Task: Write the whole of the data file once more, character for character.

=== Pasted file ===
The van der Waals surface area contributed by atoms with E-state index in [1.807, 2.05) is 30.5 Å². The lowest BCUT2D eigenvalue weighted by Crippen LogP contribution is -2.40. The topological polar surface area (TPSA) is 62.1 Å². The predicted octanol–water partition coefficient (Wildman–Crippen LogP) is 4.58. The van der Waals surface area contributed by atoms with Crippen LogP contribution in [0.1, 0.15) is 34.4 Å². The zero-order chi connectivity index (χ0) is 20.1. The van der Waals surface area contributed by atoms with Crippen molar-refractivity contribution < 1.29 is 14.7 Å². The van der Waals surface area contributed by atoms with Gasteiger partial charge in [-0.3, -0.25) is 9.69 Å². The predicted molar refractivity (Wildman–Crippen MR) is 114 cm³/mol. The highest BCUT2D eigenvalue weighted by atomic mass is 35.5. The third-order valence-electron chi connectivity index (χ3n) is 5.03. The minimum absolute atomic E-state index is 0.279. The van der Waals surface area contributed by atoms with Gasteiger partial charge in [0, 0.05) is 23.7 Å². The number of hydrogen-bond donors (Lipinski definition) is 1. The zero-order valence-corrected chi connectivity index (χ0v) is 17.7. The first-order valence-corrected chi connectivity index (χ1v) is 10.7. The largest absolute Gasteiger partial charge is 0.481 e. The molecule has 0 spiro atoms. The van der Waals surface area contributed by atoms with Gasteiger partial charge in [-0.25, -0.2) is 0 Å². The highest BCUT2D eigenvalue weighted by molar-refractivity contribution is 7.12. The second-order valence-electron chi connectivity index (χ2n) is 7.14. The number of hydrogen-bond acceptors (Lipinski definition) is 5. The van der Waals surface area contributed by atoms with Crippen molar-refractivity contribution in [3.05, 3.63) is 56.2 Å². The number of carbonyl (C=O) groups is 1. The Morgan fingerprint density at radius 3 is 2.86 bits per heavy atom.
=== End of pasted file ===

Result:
The van der Waals surface area contributed by atoms with E-state index in [1.807, 2.05) is 30.5 Å². The lowest BCUT2D eigenvalue weighted by Crippen LogP contribution is -2.40. The topological polar surface area (TPSA) is 62.1 Å². The predicted octanol–water partition coefficient (Wildman–Crippen LogP) is 4.58. The van der Waals surface area contributed by atoms with Crippen LogP contribution in [0.1, 0.15) is 34.4 Å². The zero-order chi connectivity index (χ0) is 20.1. The van der Waals surface area contributed by atoms with Crippen molar-refractivity contribution < 1.29 is 14.7 Å². The van der Waals surface area contributed by atoms with Gasteiger partial charge in [-0.3, -0.25) is 9.69 Å². The predicted molar refractivity (Wildman–Crippen MR) is 114 cm³/mol. The highest BCUT2D eigenvalue weighted by atomic mass is 35.5. The third-order valence-electron chi connectivity index (χ3n) is 5.03. The minimum absolute atomic E-state index is 0.279. The van der Waals surface area contributed by atoms with Gasteiger partial charge in [0, 0.05) is 23.7 Å². The number of hydrogen-bond donors (Lipinski definition) is 1. The zero-order valence-corrected chi connectivity index (χ0v) is 17.7. The first-order valence-corrected chi connectivity index (χ1v) is 10.7. The largest absolute Gasteiger partial charge is 0.481 e. The molecule has 0 spiro atoms. The van der Waals surface area contributed by atoms with Gasteiger partial charge in [-0.25, -0.2) is 0 Å². The highest BCUT2D eigenvalue weighted by molar-refractivity contribution is 7.12. The second-order valence-electron chi connectivity index (χ2n) is 7.14. The number of hydrogen-bond acceptors (Lipinski definition) is 5. The van der Waals surface area contributed by atoms with Crippen molar-refractivity contribution in [3.05, 3.63) is 56.2 Å². The number of carbonyl (C=O) groups is 1. The Morgan fingerprint density at radius 3 is 2.86 bits per heavy atom.